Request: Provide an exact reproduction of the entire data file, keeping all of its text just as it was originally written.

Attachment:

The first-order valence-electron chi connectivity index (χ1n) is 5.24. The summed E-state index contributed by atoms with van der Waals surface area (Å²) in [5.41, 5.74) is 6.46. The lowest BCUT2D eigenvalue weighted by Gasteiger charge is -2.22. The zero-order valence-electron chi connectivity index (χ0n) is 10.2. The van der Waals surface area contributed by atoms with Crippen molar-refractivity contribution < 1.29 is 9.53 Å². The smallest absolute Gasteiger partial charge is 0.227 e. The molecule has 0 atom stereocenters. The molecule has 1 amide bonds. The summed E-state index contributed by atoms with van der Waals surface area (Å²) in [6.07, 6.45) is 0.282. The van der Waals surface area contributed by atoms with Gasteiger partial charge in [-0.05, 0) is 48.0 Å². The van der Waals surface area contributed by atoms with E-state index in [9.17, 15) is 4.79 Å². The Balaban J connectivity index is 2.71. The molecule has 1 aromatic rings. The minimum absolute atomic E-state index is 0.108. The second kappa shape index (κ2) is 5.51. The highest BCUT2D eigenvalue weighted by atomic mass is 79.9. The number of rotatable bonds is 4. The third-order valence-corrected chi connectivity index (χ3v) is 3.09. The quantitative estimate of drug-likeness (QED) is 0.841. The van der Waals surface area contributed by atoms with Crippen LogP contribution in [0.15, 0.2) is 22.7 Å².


The first-order valence-electron chi connectivity index (χ1n) is 5.24. The summed E-state index contributed by atoms with van der Waals surface area (Å²) in [5.41, 5.74) is 6.46. The lowest BCUT2D eigenvalue weighted by Gasteiger charge is -2.22. The zero-order valence-electron chi connectivity index (χ0n) is 10.2. The van der Waals surface area contributed by atoms with Crippen molar-refractivity contribution < 1.29 is 9.53 Å². The smallest absolute Gasteiger partial charge is 0.227 e. The molecule has 0 atom stereocenters. The molecule has 1 amide bonds. The summed E-state index contributed by atoms with van der Waals surface area (Å²) in [6.07, 6.45) is 0.282. The van der Waals surface area contributed by atoms with Gasteiger partial charge in [-0.05, 0) is 48.0 Å². The van der Waals surface area contributed by atoms with E-state index in [9.17, 15) is 4.79 Å². The Balaban J connectivity index is 2.71. The molecule has 1 aromatic rings. The minimum absolute atomic E-state index is 0.108. The second kappa shape index (κ2) is 5.51. The highest BCUT2D eigenvalue weighted by atomic mass is 79.9. The number of rotatable bonds is 4. The third-order valence-corrected chi connectivity index (χ3v) is 3.09. The quantitative estimate of drug-likeness (QED) is 0.841. The van der Waals surface area contributed by atoms with Crippen LogP contribution in [0.15, 0.2) is 22.7 Å².